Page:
Over the next thirty years the Wetterhorn had a special significance for Christian Almer. He climbed in all parts of the Alps, has the first ascent of the Eiger in 1858 to his name and became a favorite guide to both Whymper and Coolidge. It is said that Almer ascended the Wetterhorn least once each year, using both old and new routes. He had the idea that it would be a bad year if he had not been on the summit of the Wetterhorn. Sometimes he brought with him a small fir tree. Almer is often called the man of the Wetterhorn and one can not help but think of the Norwegian Arne Randers Heen and his Romsdalshorn which he climbed 223 times. In 1896 Almer was seventy when he celebrated his golden wedding anniversary by climbing the Wetterhorn together with his wife. This fact should not be taken as evidence that an ascent of the Wetterhorn is a simple undertaking. Rather, it shows the remarkable mountaineering qualities of the old Almers. Our 1994 descent from the summit to the saddle was without drama. We were not ashamed of using the iron pins placed at strategic locations for abseiling. Three thousand meters lower down, and hours later we sat outside the Hotel Wetterhorn and had a well deserved beer. "I have almost nothing left in my legs," said one summiter looking very satisfied. Walking along the main village street, for some reason, we took a turn into the cemetery when we passed the church. It proved to be a peaceful place. To the right of the entrance stood an old white cross. The text read; "Christian Almer geb. 29 März 1826 gest. 17 Mai 1898". The wind blew, perhaps it was the same wind as blew a long time ago?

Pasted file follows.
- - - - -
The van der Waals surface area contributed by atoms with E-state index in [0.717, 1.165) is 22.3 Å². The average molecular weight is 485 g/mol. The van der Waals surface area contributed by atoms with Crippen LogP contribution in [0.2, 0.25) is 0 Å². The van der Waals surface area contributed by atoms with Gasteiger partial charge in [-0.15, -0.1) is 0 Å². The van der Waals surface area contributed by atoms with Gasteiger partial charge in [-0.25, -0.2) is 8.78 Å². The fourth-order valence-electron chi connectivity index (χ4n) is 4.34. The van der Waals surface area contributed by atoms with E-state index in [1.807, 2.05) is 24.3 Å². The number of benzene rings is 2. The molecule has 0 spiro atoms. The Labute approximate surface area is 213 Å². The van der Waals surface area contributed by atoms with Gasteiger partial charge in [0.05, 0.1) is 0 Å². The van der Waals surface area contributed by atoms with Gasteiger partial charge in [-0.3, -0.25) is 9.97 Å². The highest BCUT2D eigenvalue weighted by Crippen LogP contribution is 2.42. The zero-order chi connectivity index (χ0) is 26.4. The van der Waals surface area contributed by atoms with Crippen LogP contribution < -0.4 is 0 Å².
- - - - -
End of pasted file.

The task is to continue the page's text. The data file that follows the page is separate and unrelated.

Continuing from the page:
We strolled around for a while and discovered several memorials for people who have died on the Wetterhorn. One headstone read; “William Penhall and Andreas Maurer were killed by the fall of an avalanche on the Wetterhorn”. And another; "In memory of Robert Fearon and Henry Fearon who along with their two guides were killed on the summit of Wetterhorn".
Young Englishman William Penhall, having made the first ascent of the west face of the Matterhorn in 1879, was killed at the age 24 together with the Oberland guide Andreas Maurer while ascending the Wetterhorn. On 3 August 1882 they left Grindelwald despite heavy snow having fallen the previous days. They were found dead a few days later from an avalanche high on the mountain.
On the morning of August 20, 1902 a funeral procession with two coffins went from the church to the railway station. The Scotsman James Brown and the guide Solomon Knubel were out on their last journey. Both men had plunged to death on the Wetterhorn four days earlier. Scarcely had they been loaded on the train when a terrible storm broke out. The lightning struck in several places, also on the top of the Wetterhorn. This had been of no significance if there had been no people there. The two mountain guides Samuel Brawand and Fritz Bohren had with the two Irish brothers Robert and Henry Fearon reached the summit when they were surprised by the storm. When the four men did not return to the village that night, there was some concern but nobody wanted to believe the worst. Two days later revealed the awful truth. Robert Fearon and Samuel Brawand was found dead and blackened by lightning at the very summit. The steel in Brawand’s ice axe had melted and the shaft was gone. The other two could not be found despite intensive searching. A month later on September 22, the two corpses were discovered in a hidden glacial crevasse further down the mountain. The beautiful mountain had once again shown its worst side. The Wetterhorn has many faces and if one would like to try something more challenging the route up the Scheideggwetterhorn is an option. This is a 1300 meter high wall similar to that of the Eiger. The guidebook says, "One of the most demanding climbs in the Bernese Alps." However, our 1994 mission was completed and we now belonged to the small minority, including Winston Churchill, who had climbed the beautiful Wetterhorn.
Thanks to desainme for comments on the original text.